I want to share my own experience of transferring the system to another computer, completely and completely different hardware configuration.
In fact, the options to transfer the system a lot. Everyone has their own approach. I will describe the method that is most suitable for beginners.
What we have
So, here is the configuration of my source computer, with the OS installed:
Motherboard: Intel S3200shv
Processor: Intel Core 2 Duo E8400
Raid 1 with a capacity of 300 GB
OS: Fedora 12 i686
For brevity, we will call it a “donor”.
Computer configuration assignment:
Motherboard: Intel Desktop Board D845EBG2
Processor: Celeron 2GHz
HDD 160 GB
It will be "patient."
As you can see, systems differ completely and completely. Including sizes of hard drives. But there is nothing wrong with that.
On the original system, my partitions looked like this:
# df -h
Filesystem Size Used Avail Use% Mounted on
/dev/dm-6 5.0G 2.5G 2.2G 53% /
/dev/dm-1 194M 55M 130M 30% /boot
/dev/dm-5 4.0G 141M 3.7G 4% /tmp
/dev/dm-3 99G 257M 94G 1% /var/db
/dev/dm-7 2.0G 87M 1.8G 5% /var/log
/dev/dm-2 173G 229M 164G 1% /var/www
In short, the algorithm will be as follows:
1. Create sections from the “donor” as you wish.
2. Install on the destination computer the same system as on the source computer.
3. Connect to the source computer HDD destination computer
4. Copy files from the “donor” sections to the “patient” sections.
Many, instead of the second step, rule the sections manually. I suggest the installation, so this method seems to me simpler and more universal. So that you do not suffer with reinstalling the bootloader and editing / etc / fstab.
I marked up my HDD using the pmagic
boot disk. Convenient and clear.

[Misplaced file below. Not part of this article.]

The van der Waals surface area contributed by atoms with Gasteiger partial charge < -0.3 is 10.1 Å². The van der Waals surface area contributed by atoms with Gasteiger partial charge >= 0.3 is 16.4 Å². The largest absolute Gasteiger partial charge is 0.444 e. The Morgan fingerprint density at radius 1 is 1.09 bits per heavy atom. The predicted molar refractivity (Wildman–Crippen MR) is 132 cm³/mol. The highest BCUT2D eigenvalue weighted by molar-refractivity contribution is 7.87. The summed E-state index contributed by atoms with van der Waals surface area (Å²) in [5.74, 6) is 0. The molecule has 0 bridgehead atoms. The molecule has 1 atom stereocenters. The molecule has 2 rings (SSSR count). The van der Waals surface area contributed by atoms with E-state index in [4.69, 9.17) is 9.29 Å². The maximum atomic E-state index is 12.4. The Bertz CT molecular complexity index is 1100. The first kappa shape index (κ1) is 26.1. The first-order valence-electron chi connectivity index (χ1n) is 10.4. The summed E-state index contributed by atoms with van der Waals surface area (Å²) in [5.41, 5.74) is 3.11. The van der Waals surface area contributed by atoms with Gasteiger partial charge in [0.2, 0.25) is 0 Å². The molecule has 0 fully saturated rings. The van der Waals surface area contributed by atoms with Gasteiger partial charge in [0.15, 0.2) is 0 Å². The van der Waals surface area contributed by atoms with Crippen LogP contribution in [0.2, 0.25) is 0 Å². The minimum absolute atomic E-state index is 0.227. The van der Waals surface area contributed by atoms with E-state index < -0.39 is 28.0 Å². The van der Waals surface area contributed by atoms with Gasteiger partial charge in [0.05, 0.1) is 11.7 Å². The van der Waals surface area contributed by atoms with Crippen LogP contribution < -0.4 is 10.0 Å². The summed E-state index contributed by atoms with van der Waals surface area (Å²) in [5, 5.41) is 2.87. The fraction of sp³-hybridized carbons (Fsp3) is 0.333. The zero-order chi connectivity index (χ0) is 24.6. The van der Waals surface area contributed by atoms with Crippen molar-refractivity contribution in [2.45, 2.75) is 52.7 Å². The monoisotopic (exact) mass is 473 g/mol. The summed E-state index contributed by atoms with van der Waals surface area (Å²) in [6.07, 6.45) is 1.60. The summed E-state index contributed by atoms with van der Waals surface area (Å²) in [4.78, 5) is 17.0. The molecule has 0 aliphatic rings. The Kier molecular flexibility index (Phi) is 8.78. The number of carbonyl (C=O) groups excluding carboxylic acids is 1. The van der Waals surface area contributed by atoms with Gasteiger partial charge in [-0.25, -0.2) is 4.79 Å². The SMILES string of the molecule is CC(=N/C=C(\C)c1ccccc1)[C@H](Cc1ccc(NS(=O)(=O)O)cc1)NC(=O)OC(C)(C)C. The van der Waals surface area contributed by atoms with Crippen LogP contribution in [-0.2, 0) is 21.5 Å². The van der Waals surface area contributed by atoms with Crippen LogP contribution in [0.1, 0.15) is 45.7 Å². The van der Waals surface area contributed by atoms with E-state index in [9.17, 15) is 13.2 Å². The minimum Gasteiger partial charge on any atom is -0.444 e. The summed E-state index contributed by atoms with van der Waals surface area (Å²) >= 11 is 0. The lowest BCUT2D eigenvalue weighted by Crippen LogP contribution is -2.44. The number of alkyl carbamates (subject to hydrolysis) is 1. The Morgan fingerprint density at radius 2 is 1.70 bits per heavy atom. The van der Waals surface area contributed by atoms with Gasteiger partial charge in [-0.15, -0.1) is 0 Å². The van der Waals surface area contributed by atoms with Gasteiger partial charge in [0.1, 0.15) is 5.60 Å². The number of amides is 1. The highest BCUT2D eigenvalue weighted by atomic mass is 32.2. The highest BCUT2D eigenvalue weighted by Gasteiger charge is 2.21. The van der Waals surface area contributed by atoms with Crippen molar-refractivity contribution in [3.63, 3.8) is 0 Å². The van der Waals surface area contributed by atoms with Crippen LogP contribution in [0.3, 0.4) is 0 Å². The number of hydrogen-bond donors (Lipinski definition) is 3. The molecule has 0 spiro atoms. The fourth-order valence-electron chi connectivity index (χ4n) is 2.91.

I created sections one-to-one, just like on the source computer, only smaller in size, since The “patient” HDD is smaller.
Installing Fedora on the prepared HDD was quick and seamless. True, at first I could not run it in graphical mode, because there was a bar only 256 MB. I had to replace it with 512 and the process went.
For a start, I advise you to do some training with the “donor”. This is install kudzu:
yum install kudzu
Just in case, use dd to create a backup of the source system. You never know, what if you confuse something when copying files because of inattention?
Next, turn off both computers, connect to the “donor” HDD hard drive, on which we just installed the same system. Boot from the livecd.
Go to the console, create two directories under the root: / mnt / donor / and / mnt / pacient /. Within each directory, I created subdirectories, and there I mounted the “donor” HDD partitions into / mnt / donor /, and the “patient” HDD partitions into / mnt / pacient /.
Now you can start copying files. But before, a very important note! There are some exceptions that do not need to copy from the "donor"! Create somewhere exclude_list file containing these exceptions:
And now we copy files with pom. commands:
rsync -xrlptgoEv --progress --exclude-from=///exclude_list //// ////
Similarly, we execute the above command for all mounted partitions. Only necessarily at the end "/ path / from / copy /" specify a slash.
After the reboot, the system started without any problems. In the logs I did not swear at anything. The only thing I had to do was edit the file / etc / sysconfig / network-scripts / ifcfg-eth0, because The MAC address was copied from the donor computer. Well, the autoloading of the programs was fixed with the help of ntsysv.
It would be cool if you could do the same trick with Windows.